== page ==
A step voltage test involves testing the insulation at two or more voltages and comparing the results. Good insulation will show a relatively consistent resistance reading regardless of the voltage applied. On the other hand, when the resistance level drops as the voltage level increases, it's usually an indication that the insulation is aging, contaminated, or brittle. This occurs because small imperfections like pinholes and cracks reveal themselves under increased electrical stress. When performing a step voltage test, it's important that you start with the lowest test voltage and then move to a higher voltage level. Test duration is typically 60 seconds.

Preparing for the actual test.
Correctly preparing the equipment and insulation tester is crucial to your safety and the well-being of your wiring and machinery. Adhere to the following four-step process before every test:

  • Take the equipment out of service

Shut down the apparatus, open all switches, and de-energize the unit. Disconnect the equipment under test from all other equipment and circuits, including neutral and protective ground connections. Make sure you follow proper lock-out/tag-out procedures during this step.

  • Check what will be included in the test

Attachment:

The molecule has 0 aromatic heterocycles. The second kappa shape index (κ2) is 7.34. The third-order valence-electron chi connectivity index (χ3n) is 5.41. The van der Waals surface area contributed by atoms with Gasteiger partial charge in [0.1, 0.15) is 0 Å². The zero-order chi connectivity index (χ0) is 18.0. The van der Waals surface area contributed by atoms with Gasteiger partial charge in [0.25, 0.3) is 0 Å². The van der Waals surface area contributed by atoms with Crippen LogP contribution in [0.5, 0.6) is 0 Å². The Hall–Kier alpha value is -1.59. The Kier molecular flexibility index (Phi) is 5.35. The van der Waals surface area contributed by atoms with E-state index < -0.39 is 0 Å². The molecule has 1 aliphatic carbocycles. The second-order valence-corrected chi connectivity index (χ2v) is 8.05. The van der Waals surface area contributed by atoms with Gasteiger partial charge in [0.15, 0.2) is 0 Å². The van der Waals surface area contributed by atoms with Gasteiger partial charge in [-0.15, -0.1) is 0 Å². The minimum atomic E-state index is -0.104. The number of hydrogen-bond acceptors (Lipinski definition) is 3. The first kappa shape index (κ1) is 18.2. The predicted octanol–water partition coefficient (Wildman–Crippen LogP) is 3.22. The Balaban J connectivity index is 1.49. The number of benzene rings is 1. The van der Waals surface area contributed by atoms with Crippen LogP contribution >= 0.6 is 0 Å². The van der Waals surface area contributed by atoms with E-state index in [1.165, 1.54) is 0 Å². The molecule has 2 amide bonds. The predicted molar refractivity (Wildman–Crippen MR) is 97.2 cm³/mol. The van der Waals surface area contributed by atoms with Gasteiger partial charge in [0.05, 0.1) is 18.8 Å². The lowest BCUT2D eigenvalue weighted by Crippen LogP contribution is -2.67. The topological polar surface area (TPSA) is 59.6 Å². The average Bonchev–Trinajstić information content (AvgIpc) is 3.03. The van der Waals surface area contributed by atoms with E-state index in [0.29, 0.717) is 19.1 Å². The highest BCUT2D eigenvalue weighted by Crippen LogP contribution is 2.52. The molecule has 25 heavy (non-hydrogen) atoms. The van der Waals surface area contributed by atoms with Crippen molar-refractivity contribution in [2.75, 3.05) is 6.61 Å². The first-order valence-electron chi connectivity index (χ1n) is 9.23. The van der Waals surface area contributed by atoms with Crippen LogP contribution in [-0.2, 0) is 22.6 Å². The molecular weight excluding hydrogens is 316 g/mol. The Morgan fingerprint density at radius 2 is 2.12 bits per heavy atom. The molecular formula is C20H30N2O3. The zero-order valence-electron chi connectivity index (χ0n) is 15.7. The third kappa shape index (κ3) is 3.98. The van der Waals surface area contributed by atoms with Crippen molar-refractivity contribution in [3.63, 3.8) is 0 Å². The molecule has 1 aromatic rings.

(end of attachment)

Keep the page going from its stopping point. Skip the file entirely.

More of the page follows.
The more equipment included in a test, the lower the resistance reading. For this reason, it's very important to inspect the installation and understand exactly what you're including in the test. You don't want a true reading to be affected by additional equipment. However, if a complete installation with several pieces of equipment yields a high reading, it's safe to assume that each individual apparatus will yield an even higher reading. Consequently, sometimes separating components is unnecessary.

  • Discharge capacitance

It's important to discharge capacitance before and after making an insulation resistance test. You should discharge about four times as long as the test voltage was applied during the test.

  • Check current leakage at switches

Make sure readings won't be affected by leakage over and through switches, fuse boxes, or other connections. Such leakage can be detected by watching the level of resistance the moment the test leads are attached. Never perform an insulation test on an energized line or apparatus.

Interpreting test results.